Monday, February 23, 2009

You have come a long way, Sculpture

'... You have come a long way, Sculpture, from those fraught days twenty years back when Ad Reinhardt sadly defined you, Sculpture, as something that a museum-goer trips over when stepping backwards from viewing a painting. And experiences like Waiheke, experiences like Brick Bay, experiences like Bannockburn - and now here - are starting to kick a great big hole in that generic message! 

Find your space, Sculpture. Hold it and share life with us...' *

*Don Binney - opening address, Sculpture in Central Otago, Rippon Vineyard, Wanaka - 6 February 2009 

Waitangi weekend saw the opening of Sculpture in Central Otago, a much-anticipated annual sculpture event in an old, but newly-established venue - beautiful, organically-scrupulous Rippon Vineyard. Visitors to this outdoor exhibition (curated by The Arthouse, Christchurch and the Wanaka Arts Charitable Trust) get to wander amongst the vines, drawn by eye, instinct or a map from one sculptural surprise to the next. Works by seventeen leading NZ artists are on show: Gretchen Albrecht, Graham Bennett, Julie Butler, Jonathan Campbell, Bing Dawe, Regan Gentry, Robert Hague, Mark Hill, Cheryl Lucas, Phil Newbury, Peter Nicholls, Phil Price, Rebecca Rose, Dan Rutherford, Llew Summers and Leon van den Eijkel. 

As Don Binney said in his opening speech, 'I think it is not at all unusual that looking over the scope of art pieces located around this vineyard, we see statements about geology (Dan Rutherford), we see statements about distance and measuring - defining place (Graham Bennett) - we see some pretty lacerating and necessary statements about ecology (Cheryl Lucas). Where did the water go? ... There is another wonderful statement about idiom transition: the magic of stepping from fifty years worth of painting (Gretchen Albrecht) into a highly satisfying and self-defining sculpture. Yes, that transition is there for the taking. The peril of tiny birds - which is a day-to-day talking point, and will be much longer - is in the safe, well-crafted statements that you will find lower down the hill (Bing Dawe) ... The ettricks (sic) of design or accident or incident on solid structure as we all live in times of conflict and stress and ambiguity or, indeed, simply go through the business of growing older are also here, and described with elegance and articulateness - and, the most important self-defining Antipodean practice of just putting up your feet and lounging is writ large, as well it should be! It is a good day... get your feet off the ground! (Regan Gentry)... And there is structure. There is abundant, competent, critically-articulated structure - and there is much colour. There is an angel's wing (Llew Summers). It is hewn out of stone - you can put the colour of an angel's wing there yourself, if you must: its strength is in the seeing.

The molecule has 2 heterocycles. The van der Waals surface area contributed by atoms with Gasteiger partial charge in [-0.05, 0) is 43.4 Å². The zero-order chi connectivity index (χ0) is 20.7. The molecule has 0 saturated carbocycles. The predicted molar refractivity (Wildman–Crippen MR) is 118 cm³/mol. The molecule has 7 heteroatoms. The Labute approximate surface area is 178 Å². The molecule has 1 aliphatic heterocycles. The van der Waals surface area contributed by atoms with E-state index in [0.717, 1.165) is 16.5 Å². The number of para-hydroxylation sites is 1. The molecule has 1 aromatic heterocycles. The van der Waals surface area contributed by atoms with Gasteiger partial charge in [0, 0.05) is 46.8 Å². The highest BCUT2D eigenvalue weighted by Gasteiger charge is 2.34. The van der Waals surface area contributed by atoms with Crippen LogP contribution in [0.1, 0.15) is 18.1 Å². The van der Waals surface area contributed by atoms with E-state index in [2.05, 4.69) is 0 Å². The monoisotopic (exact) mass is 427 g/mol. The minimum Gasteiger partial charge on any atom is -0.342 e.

These works all exist in this marvelous space, and they seem to have found a space of their own... '

Regan Gentry with his larger-than-life lounger, Recliner Rex - 2005

There was a wonderful sense of generosity and community at this opening, much animated dialogue and open exchange of ideas. I especially enjoyed seeing two of the younger sculptors deep in conversation at the event's notice board, taking turns with the solitary marker pen to draw up possible solutions to a technical challenge one of them is currently facing with a work-in-progress. There was evidence everywhere of mutual respect, support, camaraderie and friendship.  

Here are a few pics I took whilst enjoying the sculpture, the people and the place.  

A Landscape With Too Many Holes - Riroriro (detail) Bing Dawe - 2009

Metallic velvet - detail from Peter Nicholl's Shards # 9 - 2008 

Whose arm is it anyway? 
L - R: Don Binney, Dan Rutherford, Graham Bennett, Julie Butler & Peter Nicholls with Dan's Warm Earth - 2008

You can visit these sculptures at Rippon till 3 May 2009.

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